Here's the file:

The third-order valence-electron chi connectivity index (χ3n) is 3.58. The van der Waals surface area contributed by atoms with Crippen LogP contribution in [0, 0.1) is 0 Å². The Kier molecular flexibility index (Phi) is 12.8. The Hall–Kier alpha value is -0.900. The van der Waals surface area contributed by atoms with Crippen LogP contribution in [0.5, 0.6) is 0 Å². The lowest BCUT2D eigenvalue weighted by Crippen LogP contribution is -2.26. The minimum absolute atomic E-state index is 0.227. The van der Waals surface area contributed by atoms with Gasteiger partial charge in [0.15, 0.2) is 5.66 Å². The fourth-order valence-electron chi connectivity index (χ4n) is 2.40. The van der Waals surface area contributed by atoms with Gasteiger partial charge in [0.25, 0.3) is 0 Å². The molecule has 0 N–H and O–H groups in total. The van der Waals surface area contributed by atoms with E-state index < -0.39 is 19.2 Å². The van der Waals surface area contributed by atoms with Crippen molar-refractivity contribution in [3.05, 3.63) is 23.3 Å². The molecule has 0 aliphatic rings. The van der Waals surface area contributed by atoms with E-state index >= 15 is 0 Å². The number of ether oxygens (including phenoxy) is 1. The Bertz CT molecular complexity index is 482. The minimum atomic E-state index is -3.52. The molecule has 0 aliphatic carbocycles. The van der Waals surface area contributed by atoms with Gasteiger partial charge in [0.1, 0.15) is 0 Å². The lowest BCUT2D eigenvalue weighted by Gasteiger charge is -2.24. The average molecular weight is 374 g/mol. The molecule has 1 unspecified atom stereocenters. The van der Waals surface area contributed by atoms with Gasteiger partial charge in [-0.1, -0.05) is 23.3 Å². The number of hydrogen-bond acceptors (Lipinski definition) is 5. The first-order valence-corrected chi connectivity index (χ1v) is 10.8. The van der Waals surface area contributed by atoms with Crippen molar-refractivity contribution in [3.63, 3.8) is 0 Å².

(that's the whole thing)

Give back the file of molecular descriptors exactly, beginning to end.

The third-order valence-electron chi connectivity index (χ3n) is 3.58. The van der Waals surface area contributed by atoms with Crippen LogP contribution in [0, 0.1) is 0 Å². The Kier molecular flexibility index (Phi) is 12.8. The Hall–Kier alpha value is -0.900. The van der Waals surface area contributed by atoms with Crippen LogP contribution in [0.5, 0.6) is 0 Å². The lowest BCUT2D eigenvalue weighted by Crippen LogP contribution is -2.26. The minimum absolute atomic E-state index is 0.227. The van der Waals surface area contributed by atoms with Gasteiger partial charge in [0.15, 0.2) is 5.66 Å². The fourth-order valence-electron chi connectivity index (χ4n) is 2.40. The van der Waals surface area contributed by atoms with Gasteiger partial charge in [0.25, 0.3) is 0 Å². The molecule has 0 N–H and O–H groups in total. The van der Waals surface area contributed by atoms with E-state index < -0.39 is 19.2 Å². The van der Waals surface area contributed by atoms with Crippen molar-refractivity contribution in [3.05, 3.63) is 23.3 Å². The molecule has 0 aliphatic rings. The van der Waals surface area contributed by atoms with E-state index >= 15 is 0 Å². The number of ether oxygens (including phenoxy) is 1. The Bertz CT molecular complexity index is 482. The minimum atomic E-state index is -3.52. The molecule has 0 aliphatic carbocycles. The van der Waals surface area contributed by atoms with Gasteiger partial charge in [0.1, 0.15) is 0 Å². The lowest BCUT2D eigenvalue weighted by Gasteiger charge is -2.24. The average molecular weight is 374 g/mol. The molecule has 1 unspecified atom stereocenters. The van der Waals surface area contributed by atoms with Gasteiger partial charge in [-0.1, -0.05) is 23.3 Å². The number of hydrogen-bond acceptors (Lipinski definition) is 5. The first-order valence-corrected chi connectivity index (χ1v) is 10.8. The van der Waals surface area contributed by atoms with Crippen molar-refractivity contribution in [3.63, 3.8) is 0 Å².